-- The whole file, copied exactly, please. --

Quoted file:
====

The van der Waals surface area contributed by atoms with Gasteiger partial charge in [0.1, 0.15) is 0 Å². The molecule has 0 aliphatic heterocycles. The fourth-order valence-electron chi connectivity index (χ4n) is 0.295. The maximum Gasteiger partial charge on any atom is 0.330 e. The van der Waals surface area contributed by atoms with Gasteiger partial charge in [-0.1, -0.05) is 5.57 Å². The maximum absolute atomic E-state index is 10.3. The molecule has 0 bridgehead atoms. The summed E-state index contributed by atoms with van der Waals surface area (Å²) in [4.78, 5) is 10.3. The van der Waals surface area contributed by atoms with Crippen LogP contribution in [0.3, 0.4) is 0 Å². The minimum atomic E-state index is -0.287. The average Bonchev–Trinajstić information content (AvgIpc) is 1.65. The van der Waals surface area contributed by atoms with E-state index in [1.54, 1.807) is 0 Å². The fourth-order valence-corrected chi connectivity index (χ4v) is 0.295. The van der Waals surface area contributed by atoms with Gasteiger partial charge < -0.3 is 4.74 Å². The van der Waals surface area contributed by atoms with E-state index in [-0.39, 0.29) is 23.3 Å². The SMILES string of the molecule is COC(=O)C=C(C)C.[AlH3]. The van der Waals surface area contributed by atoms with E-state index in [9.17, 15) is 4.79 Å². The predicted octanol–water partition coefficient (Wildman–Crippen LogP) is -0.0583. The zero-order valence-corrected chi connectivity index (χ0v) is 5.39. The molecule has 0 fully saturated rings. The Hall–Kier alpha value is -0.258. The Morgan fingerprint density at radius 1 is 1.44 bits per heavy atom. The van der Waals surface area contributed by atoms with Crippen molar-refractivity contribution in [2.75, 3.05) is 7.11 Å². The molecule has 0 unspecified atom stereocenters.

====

The van der Waals surface area contributed by atoms with Gasteiger partial charge in [0.1, 0.15) is 0 Å². The molecule has 0 aliphatic heterocycles. The fourth-order valence-electron chi connectivity index (χ4n) is 0.295. The maximum Gasteiger partial charge on any atom is 0.330 e. The van der Waals surface area contributed by atoms with Gasteiger partial charge in [-0.1, -0.05) is 5.57 Å². The maximum absolute atomic E-state index is 10.3. The molecule has 0 bridgehead atoms. The summed E-state index contributed by atoms with van der Waals surface area (Å²) in [4.78, 5) is 10.3. The van der Waals surface area contributed by atoms with Crippen LogP contribution in [0.3, 0.4) is 0 Å². The minimum atomic E-state index is -0.287. The average Bonchev–Trinajstić information content (AvgIpc) is 1.65. The van der Waals surface area contributed by atoms with E-state index in [1.54, 1.807) is 0 Å². The fourth-order valence-corrected chi connectivity index (χ4v) is 0.295. The van der Waals surface area contributed by atoms with Gasteiger partial charge < -0.3 is 4.74 Å². The van der Waals surface area contributed by atoms with E-state index in [-0.39, 0.29) is 23.3 Å². The SMILES string of the molecule is COC(=O)C=C(C)C.[AlH3]. The van der Waals surface area contributed by atoms with E-state index in [9.17, 15) is 4.79 Å². The predicted octanol–water partition coefficient (Wildman–Crippen LogP) is -0.0583. The zero-order valence-corrected chi connectivity index (χ0v) is 5.39. The molecule has 0 fully saturated rings. The Hall–Kier alpha value is -0.258. The Morgan fingerprint density at radius 1 is 1.44 bits per heavy atom. The van der Waals surface area contributed by atoms with Crippen molar-refractivity contribution in [2.75, 3.05) is 7.11 Å². The molecule has 0 unspecified atom stereocenters.